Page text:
I do not apologise for taking up this length of time. This group of amendments combines several topics of major importance. I am sure that we would all agree that there is no more important issue than the plight of our children.
The Earl of Northesk: Despite our earlier confusion, like other Members of the Committee I hope that it will be convenient if I comply with the original grouping and speak to Amendments Nos. 30 and 31 tabled in the name of my noble friend Lady Rawlings.
Amendment No. 30 seeks to set sensible limits on the Government's use of sector-wide aid programmes. It seeks to ensure that there are measurable and published targets for their outputs, as there are for individual aid projects, and that there is sufficient monitoring of their progress. It seeks to ensure that any beneficiaries of sector aid have demonstrated in the past a record of transparency and openness in their use of UK aid. The amendment also seeks to ensure that a report is prepared into any proposed use of sector-wide aid programmes and that that report is put before Parliament in advance of disbursements being made.
The Secretary of State described sector-wide aid as "a small revolution" in the way in which the Department for International Development works. However, in spite of that revolutionary change, there does not appear to be in place a set of well-publicised targets, objectives and measures of its effectiveness. It is vital to any aid programme that the effects can be measured and lessons learnt. We are concerned that the Bill makes no reference to measuring such outputs. Surely it is also important that Parliament is kept informed of all developments in those programmes?
The new sector-wide approach means that instead of numerous agencies distributing aid for individual education projects, all donors work together to find a single programme alongside the government of a developing country. Unfortunately, that is not without risk. Sector-wide approaches mean a loss of control over aid programmes. The social development working paper from the Department for International Development admits:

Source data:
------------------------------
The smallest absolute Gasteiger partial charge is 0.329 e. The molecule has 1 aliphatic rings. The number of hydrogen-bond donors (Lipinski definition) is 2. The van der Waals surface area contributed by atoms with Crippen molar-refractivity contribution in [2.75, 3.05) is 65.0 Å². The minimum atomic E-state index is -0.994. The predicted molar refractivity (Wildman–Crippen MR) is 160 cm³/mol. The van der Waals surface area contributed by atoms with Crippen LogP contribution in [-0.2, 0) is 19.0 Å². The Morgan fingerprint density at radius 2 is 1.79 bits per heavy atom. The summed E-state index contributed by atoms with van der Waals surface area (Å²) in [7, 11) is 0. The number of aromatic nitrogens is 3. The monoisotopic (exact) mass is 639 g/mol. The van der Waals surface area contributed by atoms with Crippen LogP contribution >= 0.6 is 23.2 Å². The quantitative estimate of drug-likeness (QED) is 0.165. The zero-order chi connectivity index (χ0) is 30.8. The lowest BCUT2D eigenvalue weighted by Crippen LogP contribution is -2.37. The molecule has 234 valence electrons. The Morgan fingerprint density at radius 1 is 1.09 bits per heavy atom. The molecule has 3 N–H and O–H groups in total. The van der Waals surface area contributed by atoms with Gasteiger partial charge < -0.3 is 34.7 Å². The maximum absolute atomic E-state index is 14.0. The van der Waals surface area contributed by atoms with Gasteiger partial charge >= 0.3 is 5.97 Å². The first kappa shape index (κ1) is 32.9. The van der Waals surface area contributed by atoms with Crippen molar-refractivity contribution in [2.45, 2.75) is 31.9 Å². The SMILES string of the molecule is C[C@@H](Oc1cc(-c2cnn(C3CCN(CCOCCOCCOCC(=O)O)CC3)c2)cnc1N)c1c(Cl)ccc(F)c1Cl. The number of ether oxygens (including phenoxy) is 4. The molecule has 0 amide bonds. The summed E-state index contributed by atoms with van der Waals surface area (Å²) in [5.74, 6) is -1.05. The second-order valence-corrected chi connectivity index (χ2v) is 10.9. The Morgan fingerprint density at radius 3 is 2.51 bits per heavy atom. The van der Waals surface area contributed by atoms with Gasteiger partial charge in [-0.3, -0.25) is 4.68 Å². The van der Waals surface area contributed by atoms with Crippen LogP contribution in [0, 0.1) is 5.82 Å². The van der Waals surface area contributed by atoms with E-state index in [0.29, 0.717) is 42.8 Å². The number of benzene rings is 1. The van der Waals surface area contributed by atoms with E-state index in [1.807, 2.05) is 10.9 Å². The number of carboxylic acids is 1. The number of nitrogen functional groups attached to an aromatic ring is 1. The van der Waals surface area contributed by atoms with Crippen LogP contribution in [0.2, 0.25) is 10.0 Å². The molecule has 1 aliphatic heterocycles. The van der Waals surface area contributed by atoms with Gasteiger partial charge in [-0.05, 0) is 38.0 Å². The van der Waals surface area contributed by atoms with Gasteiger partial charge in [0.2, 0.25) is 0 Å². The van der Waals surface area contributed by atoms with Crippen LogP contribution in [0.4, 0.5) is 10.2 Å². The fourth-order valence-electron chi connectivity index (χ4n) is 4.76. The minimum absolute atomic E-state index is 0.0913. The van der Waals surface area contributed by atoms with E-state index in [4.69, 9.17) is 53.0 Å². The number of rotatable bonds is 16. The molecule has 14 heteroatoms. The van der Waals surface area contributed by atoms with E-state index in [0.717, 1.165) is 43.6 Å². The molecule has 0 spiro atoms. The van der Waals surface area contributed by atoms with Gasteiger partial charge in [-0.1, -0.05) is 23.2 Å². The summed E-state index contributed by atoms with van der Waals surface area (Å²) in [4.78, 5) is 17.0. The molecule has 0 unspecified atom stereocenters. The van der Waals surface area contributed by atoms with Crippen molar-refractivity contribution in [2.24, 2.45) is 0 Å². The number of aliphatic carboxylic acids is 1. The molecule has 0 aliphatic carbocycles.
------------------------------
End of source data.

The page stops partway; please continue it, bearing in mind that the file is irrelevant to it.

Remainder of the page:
As the ODI stated, sector-wide programmes have led to an increase in DfID's staffing levels in developing countries. Total staff numbers in the 1989 DfID annual report were 1,650, including 450 overseas. Staff numbers for the department in the annual report 2001 totalled 2,249, including 967 overseas. That is an increase of almost 600. It also led to a rise in aid administration running costs. In 1996-97, aid administration running costs totalled £65 million. In 2001-02 those costs are forecast to be £108 million, an increase of £43 million.
Given that there is so little evidence of the beneficial effect of SWAPs on poverty reduction and that since SWAPs have been introduced DfID's staffing abroad has rocketed, it is our belief that the Government should now ensure that SWAPs are subject to proper targets and monitoring. That will ensure that the public can have the maximum confidence in UK aid.
I turn to Amendment No. 31, which seeks to establish a website for the purpose of assisting UK nationals and UK-based charities and non-governmental organisations to contribute to the reduction in world poverty by providing them with additional information and advice. We believe that any Bill that states poverty reduction as an aim of aid needs to fully utilise the generosity and compassion of the British people. We believe that the Government should recognise this in the Bill and agree to set up an agency to facilitate private donors and charities to play a greater role in poverty reduction.
The people of Britain have consistently demonstrated that they care about development issues. However, individuals and small charities are being weighed down by the twin burdens of a lack of resources and inadequate information. We on these Benches believe that facility exists via mechanisms of IT to provide more information and better co-ordination of the relief efforts of British people. Through a sophisticated website, database and call centre, aid direct could act as a central information service for members of the public, providing up-to-date and accurate information on all areas of development.
Lord Hunt of Chesterton: I rise to speak to Amendment No. 27. It touches on some of the issues already mentioned and it is complementary. I believe that the change referred to by many Members of the Committee in the way in which policies are being implemented and funds distributed makes it particularly essential that these expenditures are compared regularly and on a comparable basis. The noble Lord, Lord Freeman, for example, expressed concern about changes resulting from increased government expenditure rather than that of NGOs. It is important that the effects of those are made apparent. Greater transparency will make those decisions better understood. As we heard from the right reverend Prelate, there is some puzzlement about some of the changes and therefore we must have greater transparency. The purpose of the amendment is to make that clear.
There have been many discussions about whether the funding is coming through NGOs, international bodies, the EU and so forth. At present, the comparisons made between the different expenditures and their effectiveness is unclear and an amendment of this kind will help in that direction.